|Author: Kailash Kumar 20 Sep 2016 Member Level: Platinum Points : 3 (Rs 3) Voting Score: 0|
Normally, 'Mean sea level' (MSL) is displayed on the station sign at both ends of the platforms. The 'Mean sea level' (MSL) is a reference level from which vertical elevation of a place is measured. This allows heights of different places to be compared in a uniform manner.
While laying a railway track and also while running a train on a laid down railway track, its slope or gradient is a very important factor. This factor is indicated by the difference of the MSL of two stations. The MSL is also used in telecommunication to determine the coverage area of a radio station.
However, with the advent of GPS technology, the relevance of displaying MSL is gradually becoming out of context.
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|Author: Venkat Satish Mamidisetti 20 Sep 2016 Member Level: Gold Points : 6 (Rs 6) Voting Score: 0|
Every one might have seen mentioning sea level is actually called "Mean sea level"(MSL). the mean sea level indicates the height of the location with reference to the sea level. Technically Engineers use this concept of MSL for various purposes especially in case of civil engineering, this concept of MSL is a benchmark tool for construction of any structures including buildings.
In case of railway stations, Mentioning of Mean sea level is important because
- With reference to the mean sea level the loco pilot knows how must extra torque to be provided for the loco to move from one location to another. For example, when a train is intended to go from a location whose MSL +250m to another location whose MSL is +280m, the locopilot can know how much extra effort must be put by the engine to reach the elevation difference of +30m this is the extra effort put by the engine in addition to normal tractive effort to overcome friction of rails. Similarly when a train moves from high MSL to lower MSL area, the less is the tractive effort put by the engine and higher is the regeneration capacity of the train travelling in inclined slope rails.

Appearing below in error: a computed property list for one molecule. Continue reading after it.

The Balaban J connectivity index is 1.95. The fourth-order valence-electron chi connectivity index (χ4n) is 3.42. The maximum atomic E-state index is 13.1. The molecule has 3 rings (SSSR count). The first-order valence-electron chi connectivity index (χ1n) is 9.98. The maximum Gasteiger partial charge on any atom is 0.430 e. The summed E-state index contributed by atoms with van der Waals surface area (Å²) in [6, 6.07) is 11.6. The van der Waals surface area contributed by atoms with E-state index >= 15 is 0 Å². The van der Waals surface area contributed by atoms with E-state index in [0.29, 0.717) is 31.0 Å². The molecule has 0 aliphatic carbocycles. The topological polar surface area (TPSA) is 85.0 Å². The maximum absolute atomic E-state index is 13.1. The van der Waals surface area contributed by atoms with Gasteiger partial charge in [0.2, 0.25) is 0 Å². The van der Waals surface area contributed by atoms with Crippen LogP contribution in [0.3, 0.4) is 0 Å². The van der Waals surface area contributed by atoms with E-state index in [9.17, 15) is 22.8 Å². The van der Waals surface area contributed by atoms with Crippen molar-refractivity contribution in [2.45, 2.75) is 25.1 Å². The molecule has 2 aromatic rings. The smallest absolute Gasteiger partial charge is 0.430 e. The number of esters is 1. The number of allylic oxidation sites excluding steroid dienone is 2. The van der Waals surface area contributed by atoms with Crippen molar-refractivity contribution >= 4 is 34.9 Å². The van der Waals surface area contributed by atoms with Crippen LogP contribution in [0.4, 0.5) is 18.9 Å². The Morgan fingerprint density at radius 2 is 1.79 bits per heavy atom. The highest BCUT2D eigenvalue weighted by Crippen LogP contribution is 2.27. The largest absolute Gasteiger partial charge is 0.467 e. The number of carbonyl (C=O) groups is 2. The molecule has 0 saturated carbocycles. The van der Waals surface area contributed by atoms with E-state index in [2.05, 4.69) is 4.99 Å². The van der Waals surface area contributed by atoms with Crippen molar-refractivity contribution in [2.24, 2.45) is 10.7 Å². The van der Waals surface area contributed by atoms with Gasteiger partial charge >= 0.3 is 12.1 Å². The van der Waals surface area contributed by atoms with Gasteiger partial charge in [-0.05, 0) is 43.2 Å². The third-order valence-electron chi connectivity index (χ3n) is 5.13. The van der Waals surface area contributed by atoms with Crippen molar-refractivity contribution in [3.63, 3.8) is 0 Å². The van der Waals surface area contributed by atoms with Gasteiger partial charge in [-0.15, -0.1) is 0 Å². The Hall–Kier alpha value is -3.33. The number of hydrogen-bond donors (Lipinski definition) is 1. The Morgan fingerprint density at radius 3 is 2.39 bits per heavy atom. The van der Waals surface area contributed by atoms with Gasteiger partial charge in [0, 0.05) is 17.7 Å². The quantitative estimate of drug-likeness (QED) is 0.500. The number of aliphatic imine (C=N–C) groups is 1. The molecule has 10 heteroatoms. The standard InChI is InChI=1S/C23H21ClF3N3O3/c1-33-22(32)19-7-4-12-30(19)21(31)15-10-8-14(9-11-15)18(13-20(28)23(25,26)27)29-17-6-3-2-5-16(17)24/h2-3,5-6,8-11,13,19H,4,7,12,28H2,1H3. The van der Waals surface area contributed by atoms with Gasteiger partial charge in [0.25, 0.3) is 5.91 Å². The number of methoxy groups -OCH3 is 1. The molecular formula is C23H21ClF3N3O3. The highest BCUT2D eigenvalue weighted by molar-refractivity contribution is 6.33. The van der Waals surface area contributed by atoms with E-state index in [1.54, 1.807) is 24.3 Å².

- The concept of MSL is used by civil engineers in railway department for electrification of the line that means to construct poles and elevate them to carry current carrying conductors. So that trains can pass through them drawing the current. This MSL makes a vast difference in this context. For example, if it is planned to wire conductors from one location whose MSL is+250 to another location whose MSL is+280, the poles have to be suitability elevated between these locations so that for a loco engine these differences must not effect their running. Engines uses panto graph to collect power from lines, at both locations whose MSl is lower and higher, the panto graph must touch the lines. for this purpose, the poles have to be laid so that the electrical line is uniform.
The answer for the question why MSL is indicated only on the platforms rather than outside the station is it makes most of the difference for loco pilots for their ease of work, calculating efficiency of engine, etc,. It does not make much sense for general public so is not indicated outside the station.
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